Cramp Angle - a term, seemingly used only by US fire departments, for the maximum wheel angle. By increasing the cramp angle, you allow the truck to turn sharper.
Scrub Area - the scrub area is the vertical surface area of a building wall that can be touched with the platform of an aerial tower or tower ladder or the tip of an aerial ladder.
GVW - gross vehicle weight rating. NFPA 1901 requires that apparatus with a GVWR of more than 50,000 pounds or water/foam tanks greater than 1,250 gallons are limited to a maximum road speed of 60 mph.
Wheelbase - a measurement of the distance between the center of the front axle to the center of the rear axle, or in the case of tandems then center between the rear tandems.
when you send out your RFP or bid request, try and include a list of the expected equipment to be carried on the truck. The reason for this is to help determine the weight of the equipment, which will also help determine the overall weight of the truck. This is very important so the truck can be engineered with proper axles and balanced weight.
once again, without repeating the provebial dead horse, try not to be over specific. It is ok to stand your ground on materials used for construction, just be careful not to fall into the proprietary forms of construction. Safety should always be your biggest concern, so commen sense tells you that a truck constructed with stronger materials is probably a safer truck. Again, do your homework before you write the RFP or bid request and get an idea what features of constuction will best fit your needs. An example would be to specify a minimum tip load weight for an aerial, or a weather proof coating must be applied to the frame components and under carrige.
Specific paint colors or brand of paint to be used is fine. Most manufacturers use the same brands of pumps so it might be ok to say "must include a Waterous single stage 1500gpm", but adding the words "or equilalent" would be better.
if you want something special on your truck, then it needs to be described completely and properly in your RFP or bid request. If needed include measurements or a drawing of the feature. Special features require time, and engineering eith at a simple or complex level so it is crucial that everyone fully understands exactlty what you want. If you insist on a certain bracket or item, then include the complete brand name and part number. An example of this would be "must include a Federal Q2B mechanical siren". This is also a good place to mention AGAIN any height, width, or length restrictions of the truck such as "vehicle may NOT exceed 9 feet 7 inches in height".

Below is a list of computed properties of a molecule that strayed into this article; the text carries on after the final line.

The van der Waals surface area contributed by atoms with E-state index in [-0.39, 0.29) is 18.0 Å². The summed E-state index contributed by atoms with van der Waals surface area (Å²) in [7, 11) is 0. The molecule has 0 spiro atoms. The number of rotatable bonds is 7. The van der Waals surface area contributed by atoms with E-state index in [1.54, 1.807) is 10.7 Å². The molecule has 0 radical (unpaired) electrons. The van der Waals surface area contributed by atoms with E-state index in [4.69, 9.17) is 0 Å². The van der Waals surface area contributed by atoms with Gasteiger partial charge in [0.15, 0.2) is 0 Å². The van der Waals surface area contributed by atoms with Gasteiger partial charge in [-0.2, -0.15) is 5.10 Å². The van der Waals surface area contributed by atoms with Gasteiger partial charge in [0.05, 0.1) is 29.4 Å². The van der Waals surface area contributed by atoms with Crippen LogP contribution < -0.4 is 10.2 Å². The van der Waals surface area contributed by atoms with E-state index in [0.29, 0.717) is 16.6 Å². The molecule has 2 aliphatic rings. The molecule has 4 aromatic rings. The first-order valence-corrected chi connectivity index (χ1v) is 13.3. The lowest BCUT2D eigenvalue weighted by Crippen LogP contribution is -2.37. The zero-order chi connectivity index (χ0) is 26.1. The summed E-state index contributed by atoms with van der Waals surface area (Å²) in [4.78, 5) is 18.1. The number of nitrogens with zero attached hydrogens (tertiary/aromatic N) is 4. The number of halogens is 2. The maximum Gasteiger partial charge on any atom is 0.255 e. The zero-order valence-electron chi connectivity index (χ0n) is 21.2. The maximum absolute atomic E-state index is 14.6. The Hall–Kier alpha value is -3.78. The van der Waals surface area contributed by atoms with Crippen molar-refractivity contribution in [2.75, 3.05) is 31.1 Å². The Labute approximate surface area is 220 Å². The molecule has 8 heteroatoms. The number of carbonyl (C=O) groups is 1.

If any equipment is to also be included with this vehicle purchase, then you MUST specify that clearly with brand and part number. Example would be "must include a Stryker Power Load System with cot and show the exact part# that you want".
if you want tools and equipment to be mounted on your truck, then you need to say so and specify exactly what and where. No room for error here as this needs to be fully understood by all. So in your RFP or bid request, be very clear with brands, part numbers, sizes, and what get mounted in what compartment. Most tool mounting is done at your dealer once they receive the truck from the manufacturer rather than at the factory. This is perfectly acceptable on most cases and does not void any factory warranties. It is however, very important for the factory to know what will go where on the truck during pre-construction so that compartments can be constructed of proper size and include proper wiring or plumbing.